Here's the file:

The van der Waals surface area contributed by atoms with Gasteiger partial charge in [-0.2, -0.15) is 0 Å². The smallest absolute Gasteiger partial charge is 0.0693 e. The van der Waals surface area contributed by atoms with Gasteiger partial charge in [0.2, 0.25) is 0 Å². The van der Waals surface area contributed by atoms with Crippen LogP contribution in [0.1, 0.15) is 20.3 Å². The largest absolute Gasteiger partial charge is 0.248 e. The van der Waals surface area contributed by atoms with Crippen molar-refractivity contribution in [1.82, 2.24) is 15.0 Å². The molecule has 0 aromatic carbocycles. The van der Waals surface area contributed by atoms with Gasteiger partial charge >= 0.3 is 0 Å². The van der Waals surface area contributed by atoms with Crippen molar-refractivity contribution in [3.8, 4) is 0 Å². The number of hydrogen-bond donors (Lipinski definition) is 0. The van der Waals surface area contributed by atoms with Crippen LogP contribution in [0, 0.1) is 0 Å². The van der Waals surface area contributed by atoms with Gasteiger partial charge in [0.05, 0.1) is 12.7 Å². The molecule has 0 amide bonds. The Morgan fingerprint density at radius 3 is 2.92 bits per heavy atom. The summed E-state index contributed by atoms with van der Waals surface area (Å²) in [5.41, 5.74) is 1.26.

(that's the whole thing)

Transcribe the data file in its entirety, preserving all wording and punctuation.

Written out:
The van der Waals surface area contributed by atoms with Gasteiger partial charge in [-0.2, -0.15) is 0 Å². The smallest absolute Gasteiger partial charge is 0.0693 e. The van der Waals surface area contributed by atoms with Gasteiger partial charge in [0.2, 0.25) is 0 Å². The van der Waals surface area contributed by atoms with Crippen LogP contribution in [0.1, 0.15) is 20.3 Å². The largest absolute Gasteiger partial charge is 0.248 e. The van der Waals surface area contributed by atoms with Crippen molar-refractivity contribution in [1.82, 2.24) is 15.0 Å². The molecule has 0 aromatic carbocycles. The van der Waals surface area contributed by atoms with Gasteiger partial charge >= 0.3 is 0 Å². The van der Waals surface area contributed by atoms with Crippen molar-refractivity contribution in [3.8, 4) is 0 Å². The number of hydrogen-bond donors (Lipinski definition) is 0. The van der Waals surface area contributed by atoms with Crippen LogP contribution in [0, 0.1) is 0 Å². The van der Waals surface area contributed by atoms with Gasteiger partial charge in [0.05, 0.1) is 12.7 Å². The molecule has 0 amide bonds. The Morgan fingerprint density at radius 3 is 2.92 bits per heavy atom. The summed E-state index contributed by atoms with van der Waals surface area (Å²) in [5.41, 5.74) is 1.26.